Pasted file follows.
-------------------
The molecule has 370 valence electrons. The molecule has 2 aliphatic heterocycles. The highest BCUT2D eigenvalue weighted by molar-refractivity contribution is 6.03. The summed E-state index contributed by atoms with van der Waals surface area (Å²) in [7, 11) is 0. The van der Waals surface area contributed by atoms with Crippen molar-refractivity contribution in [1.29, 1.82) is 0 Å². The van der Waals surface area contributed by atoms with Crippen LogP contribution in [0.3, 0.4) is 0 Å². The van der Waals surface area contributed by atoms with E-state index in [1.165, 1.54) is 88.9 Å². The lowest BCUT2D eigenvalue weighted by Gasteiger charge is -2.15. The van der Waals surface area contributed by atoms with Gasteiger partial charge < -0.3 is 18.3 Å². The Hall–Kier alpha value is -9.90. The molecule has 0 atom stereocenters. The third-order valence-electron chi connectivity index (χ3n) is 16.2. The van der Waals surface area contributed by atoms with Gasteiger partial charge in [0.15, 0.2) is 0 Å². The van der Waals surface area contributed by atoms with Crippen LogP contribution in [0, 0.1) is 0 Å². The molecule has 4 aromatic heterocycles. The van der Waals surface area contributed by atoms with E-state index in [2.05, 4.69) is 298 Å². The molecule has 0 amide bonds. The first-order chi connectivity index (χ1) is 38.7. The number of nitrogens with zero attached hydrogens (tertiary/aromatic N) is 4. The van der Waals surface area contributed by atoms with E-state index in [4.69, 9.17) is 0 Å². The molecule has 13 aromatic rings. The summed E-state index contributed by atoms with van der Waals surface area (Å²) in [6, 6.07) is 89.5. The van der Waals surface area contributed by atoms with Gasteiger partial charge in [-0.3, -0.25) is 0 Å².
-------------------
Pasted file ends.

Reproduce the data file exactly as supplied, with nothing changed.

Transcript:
The molecule has 370 valence electrons. The molecule has 2 aliphatic heterocycles. The highest BCUT2D eigenvalue weighted by molar-refractivity contribution is 6.03. The summed E-state index contributed by atoms with van der Waals surface area (Å²) in [7, 11) is 0. The van der Waals surface area contributed by atoms with Crippen molar-refractivity contribution in [1.29, 1.82) is 0 Å². The van der Waals surface area contributed by atoms with Crippen LogP contribution in [0.3, 0.4) is 0 Å². The van der Waals surface area contributed by atoms with E-state index in [1.165, 1.54) is 88.9 Å². The lowest BCUT2D eigenvalue weighted by Gasteiger charge is -2.15. The van der Waals surface area contributed by atoms with Gasteiger partial charge < -0.3 is 18.3 Å². The Hall–Kier alpha value is -9.90. The molecule has 0 atom stereocenters. The third-order valence-electron chi connectivity index (χ3n) is 16.2. The van der Waals surface area contributed by atoms with Gasteiger partial charge in [0.15, 0.2) is 0 Å². The van der Waals surface area contributed by atoms with Crippen LogP contribution in [0, 0.1) is 0 Å². The molecule has 4 aromatic heterocycles. The van der Waals surface area contributed by atoms with E-state index in [2.05, 4.69) is 298 Å². The molecule has 0 amide bonds. The first-order chi connectivity index (χ1) is 38.7. The number of nitrogens with zero attached hydrogens (tertiary/aromatic N) is 4. The van der Waals surface area contributed by atoms with E-state index in [4.69, 9.17) is 0 Å². The molecule has 13 aromatic rings. The summed E-state index contributed by atoms with van der Waals surface area (Å²) in [6, 6.07) is 89.5. The van der Waals surface area contributed by atoms with Gasteiger partial charge in [-0.3, -0.25) is 0 Å².